Matthew’s and Luke’s curious dependence on Mark
Comparing the story of the feeding of the five thousand in all three gospels shows that it is told not only in the same way, but with many of the exact same words. This may not seem so astonishing on the surface of it. But in the world of the first century, with so many dialects and languages swirling about the Mediterranean world, and given that Luke was a Gentile, that Mark was a Jew from Jerusalem, and that Matthew may have been a Galilean from Capernaum, the common vocabulary all three use on so many occasions would be impossible had all written independent original works. All three may have grown up speaking different languages. They came from different cultures. Their entire methods of writing and syntax and vocabulary would be different.
We can see this astonishing similarity immediately in this comparison of the Revised Standard Version of the three. Though the specific wording is often different, the order of phrasing or order of events is dramatically alike.
And when it grew late, his disciples came to him and said, “This is a lonely place, and the hour is now late; send them away, to go into the country and villages round about and buy themselves something to eat.”
But he answered them, “You give them something to eat.”
And they said to him, “Shall we go and buy two hundred denarii worth of bread, and give it to them to eat?”
And he said to them, “How many loaves have you? Go and see.” And when they had found out, they said, “Five, and two fish.”
Then he commanded them all to sit down by companies upon the green grass. So they sat down in groups, by hundreds and by fifties. And taking the five loaves and the two fish he looked up to heaven, and blessed, and broke the loaves, and gave them to the disciples to set before the people; and he divided the two fish among them all.
And they all ate and were satisfied. And they took up twelve baskets full of broken pieces and of the fish. And those who ate the loaves were five thousand men. (Mark 6:35-44)
When it was evening, the disciples came to him and said, “This is a lonely place, and the day is now over; send the crowds away to go into the villages and buy food for themselves.”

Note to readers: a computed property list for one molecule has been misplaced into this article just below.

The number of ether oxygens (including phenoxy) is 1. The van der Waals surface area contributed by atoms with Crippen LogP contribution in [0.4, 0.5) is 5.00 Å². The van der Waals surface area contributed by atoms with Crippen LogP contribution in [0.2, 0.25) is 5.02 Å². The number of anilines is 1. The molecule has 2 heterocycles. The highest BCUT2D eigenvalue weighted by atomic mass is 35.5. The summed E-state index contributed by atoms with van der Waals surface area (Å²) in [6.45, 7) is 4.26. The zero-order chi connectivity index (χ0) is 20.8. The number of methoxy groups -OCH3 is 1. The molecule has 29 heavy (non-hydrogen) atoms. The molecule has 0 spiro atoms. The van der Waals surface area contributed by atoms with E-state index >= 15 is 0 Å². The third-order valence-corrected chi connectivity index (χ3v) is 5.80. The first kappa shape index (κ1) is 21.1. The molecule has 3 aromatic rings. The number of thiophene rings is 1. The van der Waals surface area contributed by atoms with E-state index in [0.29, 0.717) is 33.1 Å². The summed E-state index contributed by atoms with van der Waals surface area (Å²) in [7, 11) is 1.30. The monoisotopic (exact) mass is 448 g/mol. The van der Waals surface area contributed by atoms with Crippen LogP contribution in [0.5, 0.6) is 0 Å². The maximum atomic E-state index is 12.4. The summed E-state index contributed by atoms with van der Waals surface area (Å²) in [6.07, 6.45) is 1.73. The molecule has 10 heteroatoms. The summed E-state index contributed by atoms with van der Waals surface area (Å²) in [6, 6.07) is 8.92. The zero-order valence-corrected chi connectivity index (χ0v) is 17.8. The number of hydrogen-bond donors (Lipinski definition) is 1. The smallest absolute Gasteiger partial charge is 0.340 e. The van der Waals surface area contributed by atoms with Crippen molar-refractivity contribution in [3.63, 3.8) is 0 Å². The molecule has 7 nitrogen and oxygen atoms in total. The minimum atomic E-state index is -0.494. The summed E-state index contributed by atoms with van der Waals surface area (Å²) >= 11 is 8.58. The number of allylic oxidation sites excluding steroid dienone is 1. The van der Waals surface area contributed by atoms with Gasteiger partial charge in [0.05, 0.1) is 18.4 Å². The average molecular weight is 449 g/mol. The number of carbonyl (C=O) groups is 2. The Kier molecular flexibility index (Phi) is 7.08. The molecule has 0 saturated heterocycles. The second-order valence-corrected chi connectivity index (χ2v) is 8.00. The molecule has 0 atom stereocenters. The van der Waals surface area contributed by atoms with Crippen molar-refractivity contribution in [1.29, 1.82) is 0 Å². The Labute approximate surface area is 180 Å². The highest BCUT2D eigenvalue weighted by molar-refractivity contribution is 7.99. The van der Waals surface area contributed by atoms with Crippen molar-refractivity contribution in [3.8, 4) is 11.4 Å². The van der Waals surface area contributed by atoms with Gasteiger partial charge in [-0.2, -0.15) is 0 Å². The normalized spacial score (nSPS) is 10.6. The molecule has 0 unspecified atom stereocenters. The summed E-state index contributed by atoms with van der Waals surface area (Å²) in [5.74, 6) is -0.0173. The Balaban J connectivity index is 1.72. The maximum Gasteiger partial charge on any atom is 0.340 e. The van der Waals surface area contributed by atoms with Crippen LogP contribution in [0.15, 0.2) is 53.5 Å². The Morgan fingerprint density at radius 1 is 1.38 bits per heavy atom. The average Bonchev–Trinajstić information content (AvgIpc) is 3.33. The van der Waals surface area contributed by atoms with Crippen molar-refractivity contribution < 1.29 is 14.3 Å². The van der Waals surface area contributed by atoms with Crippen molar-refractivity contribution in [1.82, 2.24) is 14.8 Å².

Jesus said, “They need not go away; you give them something to eat.”
They said to him, “We have only five loaves here and two fish.”
And he said, “Bring them here to me.”
Then he ordered the crowds to sit down on the grass; and taking the five loaves and the two fish he looked up to heaven, and blessed, and broke and gave the loaves to the disciples, and the disciples gave them to the crowds.
And they all ate and were satisfied. And they took up twelve baskets full of the broken pieces left over. And those who ate were about five thousand men, besides women and children. (Matthew 14:14-21)
Now the day began to wear away; and the twelve came and said to him, “Send the crowd away, to go into the villages and country round about, to lodge and get provisions; for we are here in a lonely place.”
But he said to them, “You give them something to eat.”
They said, “We have no more than five loaves and two fish—unless we are to go and buy food for all these people.”
For there were about five thousand men. And he said to his disciples, “Make them sit down in companies, about fifty each.”
And they did so, and made them all sit down. And taking the five loaves and the two fish he looked up to heaven, and blessed and broke them, and gave them to the disciples to set before the crowd.
And all ate and were satisfied. And they took up what was left over, twelve baskets of broken pieces. (Luke 9:12-17)
So how did they come to use so many of the same words and phrases, and in the same order (send them away…you give them something to eat…five loaves and two fishes…all ate and were satisfied)? Given translations, dialects, the passage of time, and the different places where their gospels were written, there is no way to explain it except some kind of dependency. In other words—somebody copied somebody else’s words, adding their own little touches while preserving the gist of the original. There is no other way to account for it.
Similarly, the accounts of the healing of the paralytic (Mark 2:1-12, Matthew 9:1-8, Luke 5:17-26) are so identical in all three gospels that even the parenthetical words, “he said to the paralytic” are set off in exactly the same way in exactly the same place.
And they came, bringing to him a paralytic carried by four men.
And when they could not get near him because of the crowd, they removed the roof above him; and when they had made an opening, they let down the pallet on which the paralytic lay.
And when Jesus saw their faith, he said to the paralytic, “My son, your sins are forgiven.”
Now some of the scribes were sitting there, questioning in their hearts, “Why does this man speak thus? It is blasphemy! Who can forgive sins but God alone?”
And immediately Jesus, perceiving in his spirit that they thus questioned within themselves, said to them, “Why do you question thus in your hearts? Which is easier, to say to the paralytic, ‘Your sins are forgiven,’ or to say, ‘Rise, take up your pallet and walk’? But that you may know that the Son of man has authority on earth to forgive sins” —he said to the paralytic— “I say to you, rise, take up your pallet and go home.”